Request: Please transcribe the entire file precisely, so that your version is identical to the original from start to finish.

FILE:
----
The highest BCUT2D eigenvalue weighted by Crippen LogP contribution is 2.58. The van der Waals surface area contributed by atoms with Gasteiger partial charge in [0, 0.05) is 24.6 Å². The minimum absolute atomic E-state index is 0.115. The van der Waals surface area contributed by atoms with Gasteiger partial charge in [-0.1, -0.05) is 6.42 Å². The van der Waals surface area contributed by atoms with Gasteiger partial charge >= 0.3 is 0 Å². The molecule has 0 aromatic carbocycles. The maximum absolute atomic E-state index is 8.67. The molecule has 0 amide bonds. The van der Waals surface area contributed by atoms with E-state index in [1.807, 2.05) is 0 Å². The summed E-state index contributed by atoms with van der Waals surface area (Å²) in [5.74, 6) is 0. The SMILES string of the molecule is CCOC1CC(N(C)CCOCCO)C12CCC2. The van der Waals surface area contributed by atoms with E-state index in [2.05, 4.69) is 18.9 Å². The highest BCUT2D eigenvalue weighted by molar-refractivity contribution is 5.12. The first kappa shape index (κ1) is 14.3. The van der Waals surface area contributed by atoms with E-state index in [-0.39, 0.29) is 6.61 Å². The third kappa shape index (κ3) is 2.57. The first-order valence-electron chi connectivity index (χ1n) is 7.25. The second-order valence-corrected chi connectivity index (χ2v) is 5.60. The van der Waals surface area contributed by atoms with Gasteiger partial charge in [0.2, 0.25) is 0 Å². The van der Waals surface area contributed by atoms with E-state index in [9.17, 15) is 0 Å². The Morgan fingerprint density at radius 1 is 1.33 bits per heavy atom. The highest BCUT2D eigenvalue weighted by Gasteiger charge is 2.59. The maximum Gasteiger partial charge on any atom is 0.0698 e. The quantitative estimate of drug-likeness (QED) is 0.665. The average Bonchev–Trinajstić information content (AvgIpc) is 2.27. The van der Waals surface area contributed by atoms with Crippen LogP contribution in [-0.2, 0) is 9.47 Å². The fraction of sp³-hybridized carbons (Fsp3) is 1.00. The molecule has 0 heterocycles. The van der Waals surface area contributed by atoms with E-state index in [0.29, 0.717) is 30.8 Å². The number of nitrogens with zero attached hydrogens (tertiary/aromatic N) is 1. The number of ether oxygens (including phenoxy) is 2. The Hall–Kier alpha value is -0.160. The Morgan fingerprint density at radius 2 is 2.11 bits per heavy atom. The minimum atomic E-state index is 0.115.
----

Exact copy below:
The highest BCUT2D eigenvalue weighted by Crippen LogP contribution is 2.58. The van der Waals surface area contributed by atoms with Gasteiger partial charge in [0, 0.05) is 24.6 Å². The minimum absolute atomic E-state index is 0.115. The van der Waals surface area contributed by atoms with Gasteiger partial charge in [-0.1, -0.05) is 6.42 Å². The van der Waals surface area contributed by atoms with Gasteiger partial charge >= 0.3 is 0 Å². The molecule has 0 aromatic carbocycles. The maximum absolute atomic E-state index is 8.67. The molecule has 0 amide bonds. The van der Waals surface area contributed by atoms with E-state index in [1.807, 2.05) is 0 Å². The summed E-state index contributed by atoms with van der Waals surface area (Å²) in [5.74, 6) is 0. The SMILES string of the molecule is CCOC1CC(N(C)CCOCCO)C12CCC2. The van der Waals surface area contributed by atoms with E-state index in [2.05, 4.69) is 18.9 Å². The highest BCUT2D eigenvalue weighted by molar-refractivity contribution is 5.12. The first kappa shape index (κ1) is 14.3. The van der Waals surface area contributed by atoms with E-state index in [-0.39, 0.29) is 6.61 Å². The third kappa shape index (κ3) is 2.57. The first-order valence-electron chi connectivity index (χ1n) is 7.25. The second-order valence-corrected chi connectivity index (χ2v) is 5.60. The van der Waals surface area contributed by atoms with Gasteiger partial charge in [0.2, 0.25) is 0 Å². The van der Waals surface area contributed by atoms with E-state index in [9.17, 15) is 0 Å². The Morgan fingerprint density at radius 1 is 1.33 bits per heavy atom. The highest BCUT2D eigenvalue weighted by Gasteiger charge is 2.59. The maximum Gasteiger partial charge on any atom is 0.0698 e. The quantitative estimate of drug-likeness (QED) is 0.665. The average Bonchev–Trinajstić information content (AvgIpc) is 2.27. The van der Waals surface area contributed by atoms with Crippen LogP contribution in [-0.2, 0) is 9.47 Å². The fraction of sp³-hybridized carbons (Fsp3) is 1.00. The molecule has 0 heterocycles. The van der Waals surface area contributed by atoms with E-state index in [0.29, 0.717) is 30.8 Å². The number of nitrogens with zero attached hydrogens (tertiary/aromatic N) is 1. The number of ether oxygens (including phenoxy) is 2. The Hall–Kier alpha value is -0.160. The Morgan fingerprint density at radius 2 is 2.11 bits per heavy atom. The minimum atomic E-state index is 0.115.